Hong Kong records worst weekend sales of homes since June as intensifying violence keeps buyers away

Sandy Li


Potential buyers of Chinachem Group’s Sol City phase two development in Yuen Long are seen at the sales office at Nina Tower in Tsuen Wan, on October 28, 2018. Photo: Edward Wong

Hong Kong residential property sales on Sunday recorded their worst performance since the social unrest started in June after buyers stayed away amid intensifying protests.

Only four out of 144 units at Chinachem Group's Sol City development in protest hotspot Yuen Long were sold as of 6pm, according to agents. Less than 10 potential buyers were at the sales office at Nina Tower in Tsuen Wan when sales commenced at 10am.

Another new project, Crescent Green, launched by Road King Infrastructure in the same district on Friday fared poorly as only 29 out of 67 units were sold.

Two weeks earlier, on November 2 and 3, only 35 per cent of 435 units offered by five developers found buyers.

Hong Kong's homebuyers greet developers' attempt to sell leftover residential property with their collective cold shoulder


"Most of the clients are in no mood to venture out because of safety concerns and traffic disruptions as the clashes between protesters and police have escalated in the past few days," said Sammy Po, chief executive of Midland Realty's residential department. "It is the poorest weekend sales performance since June."

The disappointing sales came even after Chinachem raised the discount to 13.5 per cent from 7 per cent for buyers who opt to complete the deal after the project's likely completion in July, to help them take advantage of the relaxed mortgage lending rules and compete with the secondary residential market. The discount for cash buyers is slightly higher at 15 per cent.


Construction on Chinachem Group's Sol City residential project in Yuen Long as of July 2018. Photo: Roy Issa

Chief Executive Carrie Lam Cheng Yuet-ngor in her policy address last month announced an easing of mortgage lending rules to help first-time buyers get on the property ladder in the world's most expensive market to own a home. According to the new rule, applicants will receive 80 per cent loans for completed flats valued at up to HK$10 million and 90 per cent for flats worth up to HK$8 million.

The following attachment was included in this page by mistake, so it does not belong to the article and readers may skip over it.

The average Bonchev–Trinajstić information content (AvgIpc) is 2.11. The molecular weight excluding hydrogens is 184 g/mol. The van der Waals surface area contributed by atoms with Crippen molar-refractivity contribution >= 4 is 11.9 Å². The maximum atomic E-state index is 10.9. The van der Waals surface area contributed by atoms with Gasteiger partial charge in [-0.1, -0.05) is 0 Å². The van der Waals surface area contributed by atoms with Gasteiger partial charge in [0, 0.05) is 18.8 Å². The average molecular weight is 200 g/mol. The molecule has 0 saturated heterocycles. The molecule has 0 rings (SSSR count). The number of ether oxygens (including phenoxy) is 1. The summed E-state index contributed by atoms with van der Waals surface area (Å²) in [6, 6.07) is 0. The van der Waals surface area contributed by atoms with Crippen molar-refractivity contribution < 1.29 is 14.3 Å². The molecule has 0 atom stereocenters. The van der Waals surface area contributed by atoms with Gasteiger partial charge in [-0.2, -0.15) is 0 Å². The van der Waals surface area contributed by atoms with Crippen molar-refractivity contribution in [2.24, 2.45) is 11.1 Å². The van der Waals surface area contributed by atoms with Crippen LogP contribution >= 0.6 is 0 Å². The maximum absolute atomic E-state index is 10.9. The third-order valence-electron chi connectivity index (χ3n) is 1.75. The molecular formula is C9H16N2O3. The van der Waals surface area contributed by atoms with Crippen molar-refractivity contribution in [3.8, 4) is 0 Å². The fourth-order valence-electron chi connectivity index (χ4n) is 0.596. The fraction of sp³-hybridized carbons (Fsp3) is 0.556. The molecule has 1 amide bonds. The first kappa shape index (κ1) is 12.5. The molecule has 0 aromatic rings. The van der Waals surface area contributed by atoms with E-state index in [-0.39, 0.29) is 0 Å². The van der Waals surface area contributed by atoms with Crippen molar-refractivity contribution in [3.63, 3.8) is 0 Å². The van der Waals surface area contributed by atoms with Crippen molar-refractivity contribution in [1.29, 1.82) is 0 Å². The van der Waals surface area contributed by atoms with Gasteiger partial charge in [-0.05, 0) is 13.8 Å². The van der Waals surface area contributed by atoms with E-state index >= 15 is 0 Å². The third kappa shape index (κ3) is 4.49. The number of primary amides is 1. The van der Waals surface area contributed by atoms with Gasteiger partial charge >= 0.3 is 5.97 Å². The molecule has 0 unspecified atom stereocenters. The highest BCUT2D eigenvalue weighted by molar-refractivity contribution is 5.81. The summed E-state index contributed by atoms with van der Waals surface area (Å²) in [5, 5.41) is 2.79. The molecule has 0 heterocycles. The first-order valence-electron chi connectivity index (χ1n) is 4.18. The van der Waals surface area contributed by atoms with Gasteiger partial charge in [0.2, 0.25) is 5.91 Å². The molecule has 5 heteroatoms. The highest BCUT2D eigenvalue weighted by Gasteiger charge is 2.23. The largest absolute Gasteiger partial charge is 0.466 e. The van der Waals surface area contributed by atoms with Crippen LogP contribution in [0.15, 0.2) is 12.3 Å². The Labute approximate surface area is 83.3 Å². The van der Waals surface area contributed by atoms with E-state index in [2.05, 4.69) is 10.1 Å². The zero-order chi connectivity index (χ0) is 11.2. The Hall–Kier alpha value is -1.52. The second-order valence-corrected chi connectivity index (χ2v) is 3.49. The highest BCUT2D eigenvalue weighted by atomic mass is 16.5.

For instance, a 389 square feet unit at Whampoa Gardens in Hung Hom on the market for HK$7.2 million now requires HK$720,000 or 10 per cent of the flat's value as down payment. Previously buyers would have to set aside HK$2.88 million or 40 per cent as down payment.

Since the easing of the mortgage rule, there have been encouraging signs of buyers coming on to the market to purchase used homes.

Wong Leung-sing, senior associate director of research at Centaline Property Agency, said that he expects the relaxed mortgage policy to boost secondary residential property transactions this month to the highest level since July.

Centaline expects the number of deals to jump 41 per cent month on month in November to 3,400 and the value to increase 32 per cent month on month to HK$28 billion.

This article originally appeared in the South China Morning Post (SCMP), the most authoritative voice reporting on China and Asia for more than a century. For more SCMP stories, please explore the SCMP app or visit the SCMP's Facebook and Twitter pages. Copyright © 2019 South China Morning Post Publishers Ltd. All rights reserved.

Copyright (c) 2019. South China Morning Post Publishers Ltd. All rights reserved.


Read also:

See Also: